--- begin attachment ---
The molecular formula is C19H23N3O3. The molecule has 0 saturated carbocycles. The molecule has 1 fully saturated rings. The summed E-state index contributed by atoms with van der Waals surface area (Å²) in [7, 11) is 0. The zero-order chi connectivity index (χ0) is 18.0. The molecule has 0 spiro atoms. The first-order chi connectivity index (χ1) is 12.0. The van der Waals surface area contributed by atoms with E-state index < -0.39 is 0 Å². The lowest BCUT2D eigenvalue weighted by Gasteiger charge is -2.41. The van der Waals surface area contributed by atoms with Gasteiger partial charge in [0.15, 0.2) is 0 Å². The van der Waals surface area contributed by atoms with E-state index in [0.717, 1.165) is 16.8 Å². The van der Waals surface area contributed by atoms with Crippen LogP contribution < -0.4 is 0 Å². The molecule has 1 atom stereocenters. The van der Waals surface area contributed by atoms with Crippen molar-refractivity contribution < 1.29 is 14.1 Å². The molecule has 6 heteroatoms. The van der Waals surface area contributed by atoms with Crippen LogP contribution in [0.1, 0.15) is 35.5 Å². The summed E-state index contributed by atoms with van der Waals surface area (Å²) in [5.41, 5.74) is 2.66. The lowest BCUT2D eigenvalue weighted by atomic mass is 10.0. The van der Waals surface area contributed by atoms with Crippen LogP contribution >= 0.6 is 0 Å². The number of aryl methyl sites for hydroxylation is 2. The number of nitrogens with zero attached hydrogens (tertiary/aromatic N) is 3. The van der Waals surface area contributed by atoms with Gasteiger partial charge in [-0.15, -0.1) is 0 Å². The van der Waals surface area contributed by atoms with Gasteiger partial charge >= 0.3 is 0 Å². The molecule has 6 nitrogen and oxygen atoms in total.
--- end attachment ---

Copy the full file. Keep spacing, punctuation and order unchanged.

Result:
The molecular formula is C19H23N3O3. The molecule has 0 saturated carbocycles. The molecule has 1 fully saturated rings. The summed E-state index contributed by atoms with van der Waals surface area (Å²) in [7, 11) is 0. The zero-order chi connectivity index (χ0) is 18.0. The molecule has 0 spiro atoms. The first-order chi connectivity index (χ1) is 12.0. The van der Waals surface area contributed by atoms with E-state index < -0.39 is 0 Å². The lowest BCUT2D eigenvalue weighted by Gasteiger charge is -2.41. The van der Waals surface area contributed by atoms with Gasteiger partial charge in [0.15, 0.2) is 0 Å². The van der Waals surface area contributed by atoms with E-state index in [0.717, 1.165) is 16.8 Å². The van der Waals surface area contributed by atoms with Crippen LogP contribution < -0.4 is 0 Å². The molecule has 1 atom stereocenters. The van der Waals surface area contributed by atoms with Crippen molar-refractivity contribution < 1.29 is 14.1 Å². The molecule has 6 heteroatoms. The van der Waals surface area contributed by atoms with Crippen LogP contribution in [0.1, 0.15) is 35.5 Å². The summed E-state index contributed by atoms with van der Waals surface area (Å²) in [5.41, 5.74) is 2.66. The lowest BCUT2D eigenvalue weighted by atomic mass is 10.0. The van der Waals surface area contributed by atoms with Crippen LogP contribution >= 0.6 is 0 Å². The number of aryl methyl sites for hydroxylation is 2. The number of nitrogens with zero attached hydrogens (tertiary/aromatic N) is 3. The van der Waals surface area contributed by atoms with Gasteiger partial charge in [-0.15, -0.1) is 0 Å². The van der Waals surface area contributed by atoms with Gasteiger partial charge >= 0.3 is 0 Å². The molecule has 6 nitrogen and oxygen atoms in total.